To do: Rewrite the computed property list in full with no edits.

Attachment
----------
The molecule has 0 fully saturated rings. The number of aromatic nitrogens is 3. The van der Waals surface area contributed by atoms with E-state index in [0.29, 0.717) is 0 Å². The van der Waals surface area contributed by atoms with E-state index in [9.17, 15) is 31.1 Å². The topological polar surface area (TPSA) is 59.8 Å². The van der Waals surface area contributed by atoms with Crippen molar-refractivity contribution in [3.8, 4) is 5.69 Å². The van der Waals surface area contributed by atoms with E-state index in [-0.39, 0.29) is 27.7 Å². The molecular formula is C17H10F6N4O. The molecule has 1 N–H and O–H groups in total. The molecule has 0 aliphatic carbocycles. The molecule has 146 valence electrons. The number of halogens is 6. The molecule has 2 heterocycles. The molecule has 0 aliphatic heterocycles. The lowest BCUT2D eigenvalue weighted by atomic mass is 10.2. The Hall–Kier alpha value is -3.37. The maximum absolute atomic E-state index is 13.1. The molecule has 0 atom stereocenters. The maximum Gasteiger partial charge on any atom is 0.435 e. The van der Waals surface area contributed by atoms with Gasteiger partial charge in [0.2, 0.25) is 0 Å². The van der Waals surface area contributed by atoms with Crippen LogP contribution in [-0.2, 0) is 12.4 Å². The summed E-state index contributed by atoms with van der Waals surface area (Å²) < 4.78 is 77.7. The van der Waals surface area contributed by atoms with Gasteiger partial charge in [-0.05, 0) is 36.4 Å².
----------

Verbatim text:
The molecule has 0 fully saturated rings. The number of aromatic nitrogens is 3. The van der Waals surface area contributed by atoms with E-state index in [0.29, 0.717) is 0 Å². The van der Waals surface area contributed by atoms with E-state index in [9.17, 15) is 31.1 Å². The topological polar surface area (TPSA) is 59.8 Å². The van der Waals surface area contributed by atoms with Crippen molar-refractivity contribution in [3.8, 4) is 5.69 Å². The van der Waals surface area contributed by atoms with E-state index in [-0.39, 0.29) is 27.7 Å². The molecular formula is C17H10F6N4O. The molecule has 1 N–H and O–H groups in total. The molecule has 0 aliphatic carbocycles. The molecule has 146 valence electrons. The number of halogens is 6. The molecule has 2 heterocycles. The molecule has 0 aliphatic heterocycles. The lowest BCUT2D eigenvalue weighted by atomic mass is 10.2. The Hall–Kier alpha value is -3.37. The maximum absolute atomic E-state index is 13.1. The molecule has 0 atom stereocenters. The maximum Gasteiger partial charge on any atom is 0.435 e. The van der Waals surface area contributed by atoms with Gasteiger partial charge in [0.2, 0.25) is 0 Å². The van der Waals surface area contributed by atoms with Crippen LogP contribution in [-0.2, 0) is 12.4 Å². The summed E-state index contributed by atoms with van der Waals surface area (Å²) < 4.78 is 77.7. The van der Waals surface area contributed by atoms with Gasteiger partial charge in [-0.05, 0) is 36.4 Å².